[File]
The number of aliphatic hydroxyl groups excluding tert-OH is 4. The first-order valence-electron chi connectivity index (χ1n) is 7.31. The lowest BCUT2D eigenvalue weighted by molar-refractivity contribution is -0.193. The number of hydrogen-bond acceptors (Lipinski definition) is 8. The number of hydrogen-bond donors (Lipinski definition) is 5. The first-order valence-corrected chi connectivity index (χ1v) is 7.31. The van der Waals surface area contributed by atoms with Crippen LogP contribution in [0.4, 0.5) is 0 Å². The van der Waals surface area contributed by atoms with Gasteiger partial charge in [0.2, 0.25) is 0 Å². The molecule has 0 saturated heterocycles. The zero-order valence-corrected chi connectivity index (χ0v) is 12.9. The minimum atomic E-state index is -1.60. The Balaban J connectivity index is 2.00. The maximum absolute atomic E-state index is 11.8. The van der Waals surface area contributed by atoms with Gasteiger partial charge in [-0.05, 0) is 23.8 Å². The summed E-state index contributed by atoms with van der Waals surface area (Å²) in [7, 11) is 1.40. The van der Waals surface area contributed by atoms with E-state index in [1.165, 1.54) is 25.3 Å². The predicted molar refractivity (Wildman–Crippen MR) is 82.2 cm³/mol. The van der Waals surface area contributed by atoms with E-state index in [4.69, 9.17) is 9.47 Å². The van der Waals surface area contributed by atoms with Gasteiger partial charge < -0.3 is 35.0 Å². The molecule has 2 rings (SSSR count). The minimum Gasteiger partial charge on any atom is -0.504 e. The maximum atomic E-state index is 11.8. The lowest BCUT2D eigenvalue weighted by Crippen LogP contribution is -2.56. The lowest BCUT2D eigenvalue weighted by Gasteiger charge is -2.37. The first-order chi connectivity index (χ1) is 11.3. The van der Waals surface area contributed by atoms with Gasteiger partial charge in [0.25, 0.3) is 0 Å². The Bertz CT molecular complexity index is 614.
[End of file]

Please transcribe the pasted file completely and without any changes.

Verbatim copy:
The number of aliphatic hydroxyl groups excluding tert-OH is 4. The first-order valence-electron chi connectivity index (χ1n) is 7.31. The lowest BCUT2D eigenvalue weighted by molar-refractivity contribution is -0.193. The number of hydrogen-bond acceptors (Lipinski definition) is 8. The number of hydrogen-bond donors (Lipinski definition) is 5. The first-order valence-corrected chi connectivity index (χ1v) is 7.31. The van der Waals surface area contributed by atoms with Crippen LogP contribution in [0.4, 0.5) is 0 Å². The van der Waals surface area contributed by atoms with Gasteiger partial charge in [0.2, 0.25) is 0 Å². The molecule has 0 saturated heterocycles. The zero-order valence-corrected chi connectivity index (χ0v) is 12.9. The minimum atomic E-state index is -1.60. The Balaban J connectivity index is 2.00. The maximum absolute atomic E-state index is 11.8. The van der Waals surface area contributed by atoms with Gasteiger partial charge in [-0.05, 0) is 23.8 Å². The summed E-state index contributed by atoms with van der Waals surface area (Å²) in [7, 11) is 1.40. The van der Waals surface area contributed by atoms with E-state index in [1.165, 1.54) is 25.3 Å². The predicted molar refractivity (Wildman–Crippen MR) is 82.2 cm³/mol. The van der Waals surface area contributed by atoms with E-state index in [4.69, 9.17) is 9.47 Å². The van der Waals surface area contributed by atoms with Gasteiger partial charge < -0.3 is 35.0 Å². The molecule has 2 rings (SSSR count). The minimum Gasteiger partial charge on any atom is -0.504 e. The maximum atomic E-state index is 11.8. The lowest BCUT2D eigenvalue weighted by Crippen LogP contribution is -2.56. The lowest BCUT2D eigenvalue weighted by Gasteiger charge is -2.37. The first-order chi connectivity index (χ1) is 11.3. The van der Waals surface area contributed by atoms with Gasteiger partial charge in [0.25, 0.3) is 0 Å². The Bertz CT molecular complexity index is 614.